The Paganini’s were moving back.
Which meant we had to vacate their home. The one my family had been renting from them for almost a year since we’d returned to Pittsburgh from Wellsburg, WV. The Pittsburgh suburbs. The land of plenty. Cars. Kids. Lawns. By age nine I’d gone from living in the city to a rural area to the land of milk and honey, where I watched a neighbor girl while away her summer days transcribing the entire script of the movie Annie, into a tape recorder, from memory. I didn’t even know my times tables up to twelve, and she had her lines down pat.
But I knew moving. Three homes in the last three years. Time for a new neighborhood. Time to be the new kid again. Time to pack up all my stuff. The clothes. The Star Wars figures. The baseball cards that I kept in blue suitcase. Stretch the legs in a new frontier that I was to make mine…but for how long? A brand-new lawn for my dog, Sparky, to turn into mounds of worn-out dirt, like he had the Paganini’s backyard. To hell with them.
Does this look familiar to anyone:
Sparky wasn’t even our dog. I mean he was. He lived with us. We fed him. He sometimes slept on my bed. My parents cleaned up after him. Sparky made his way into family photos from time to time. When I say he wasn’t our dog is to say that he wasn’t ours originally. Sparky ended with us through chance.
Our dog had been Sam. Sam was a bronze-colored Golden Retriever/Irish Setter mix. My parents got Sam shortly before we made the move from Pittsburgh to West Virginia. We were going to have an acre of land in our new home. An acre of land meant getting a dog. A big dog. It didn’t matter that we already had another dog, Fawnie. But she was a lap dog. An indoor pooch. A kick-me dog in lesser circles of empathy. She’d cover no real ground.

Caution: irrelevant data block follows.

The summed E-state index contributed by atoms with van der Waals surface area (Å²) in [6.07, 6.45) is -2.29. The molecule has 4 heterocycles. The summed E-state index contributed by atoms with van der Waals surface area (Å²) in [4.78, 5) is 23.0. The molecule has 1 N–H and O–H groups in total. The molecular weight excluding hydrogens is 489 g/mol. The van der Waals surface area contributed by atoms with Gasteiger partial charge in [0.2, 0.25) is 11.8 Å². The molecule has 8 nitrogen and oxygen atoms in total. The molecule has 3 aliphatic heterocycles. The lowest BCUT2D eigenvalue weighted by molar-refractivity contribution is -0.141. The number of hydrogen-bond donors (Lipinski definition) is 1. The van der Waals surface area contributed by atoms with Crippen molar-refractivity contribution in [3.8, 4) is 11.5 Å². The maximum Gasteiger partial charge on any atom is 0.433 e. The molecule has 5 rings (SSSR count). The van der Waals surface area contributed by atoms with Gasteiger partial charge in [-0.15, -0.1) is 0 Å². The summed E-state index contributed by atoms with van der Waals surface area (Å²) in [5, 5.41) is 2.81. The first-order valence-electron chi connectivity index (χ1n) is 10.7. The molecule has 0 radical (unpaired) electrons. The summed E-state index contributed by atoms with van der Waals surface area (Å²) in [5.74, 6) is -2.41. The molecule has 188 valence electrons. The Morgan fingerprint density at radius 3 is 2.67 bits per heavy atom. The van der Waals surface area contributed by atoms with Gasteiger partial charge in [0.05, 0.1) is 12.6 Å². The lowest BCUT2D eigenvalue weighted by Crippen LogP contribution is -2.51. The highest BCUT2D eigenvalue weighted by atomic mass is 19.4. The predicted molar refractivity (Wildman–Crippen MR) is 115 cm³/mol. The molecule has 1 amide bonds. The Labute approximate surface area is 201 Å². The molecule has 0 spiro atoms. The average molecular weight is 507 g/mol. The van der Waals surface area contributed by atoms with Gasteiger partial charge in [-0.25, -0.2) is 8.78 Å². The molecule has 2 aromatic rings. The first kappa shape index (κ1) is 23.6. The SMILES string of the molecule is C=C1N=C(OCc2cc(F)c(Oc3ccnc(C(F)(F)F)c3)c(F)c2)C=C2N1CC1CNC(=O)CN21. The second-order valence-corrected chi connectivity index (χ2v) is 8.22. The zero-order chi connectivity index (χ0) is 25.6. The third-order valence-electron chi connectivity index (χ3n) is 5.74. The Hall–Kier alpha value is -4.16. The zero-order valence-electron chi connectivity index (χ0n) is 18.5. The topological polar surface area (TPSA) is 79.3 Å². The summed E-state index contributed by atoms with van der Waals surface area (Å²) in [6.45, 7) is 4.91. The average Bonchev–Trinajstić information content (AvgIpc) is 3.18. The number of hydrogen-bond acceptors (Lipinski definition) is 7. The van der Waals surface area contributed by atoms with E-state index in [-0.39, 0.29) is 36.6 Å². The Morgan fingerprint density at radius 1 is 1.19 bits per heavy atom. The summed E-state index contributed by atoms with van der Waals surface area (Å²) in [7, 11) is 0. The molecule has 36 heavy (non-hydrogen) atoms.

Sam was a big galoot. A lumbering trouble maker with a heart of gold, who chaffed at the sound of motorcycle engines. A god, for whom, no trifling leash could keep him chained up in a yard. Sam’s antics made him the bane of our West Virginia neighborhood. He made use of that acre of land and more. Farmers detested him. Threatened to shoot him. One did…in the leg. But that’s a story for another time.
Because Sam roamed with a Kerouacian spirit that my parents couldn’t quell, it meant that Sam disappeared a lot. Went missing for days. Went missing for weeks. Was gone so long we feared the farmers made good on their threats to off him mafia-style. As mafia as West Virginia got.
But Sam always came back. Came trotting back home when he’d exhausted all of his dog possibilities and needed a good meal and a night’s sleep. Sam always came back. Until the one time he didn’t. Until Sam was gone for good. Months went by. To make a long story short, about a month or so before we were supposed to move back to the Pittsburgh area, my mom got a call. Someone had found Sam. We raced to the scene with boundless excitement. We had our Sam back! He’d just gone too far afield this time and couldn’t find his way home. Bad dog! Yet we were so happy to get to him and bring him home.
Except the dog in question wasn’t Sam. The dog in question wasn’t our goofy Golden/Setter mix. It was some mutt that looked a little bit like a wolf. An exuberant, kind dog, but not our Sam. He just had Sam’s tags on a collar around his neck. A cruel switcheroo. My Mom, being the bleeding-heart animal lover that she was, took this strange, new dog in anyway. It was either that or they were going to put him to sleep. Through fate and circumstance, Sparky, as we named him, was ours. And he was great, though he did bark a lot.
Moving into a new place is always difficult. Like I said, we’d done it three times in last three years. Thankfully my parents found us a place not more than a ten-minute drive from where we were already living. I’ve already mentioned the hard, kid stuff about moving. But I never knew what it was like on parents. Setting up a new house. Making sure it felt comfortable and safe for the children. Finding a new, trustworthy babysitter, or someone you could trust, locally, with your kids. Navigating all of those new adult relationships in a neighborhood. Moving is hard on everyone.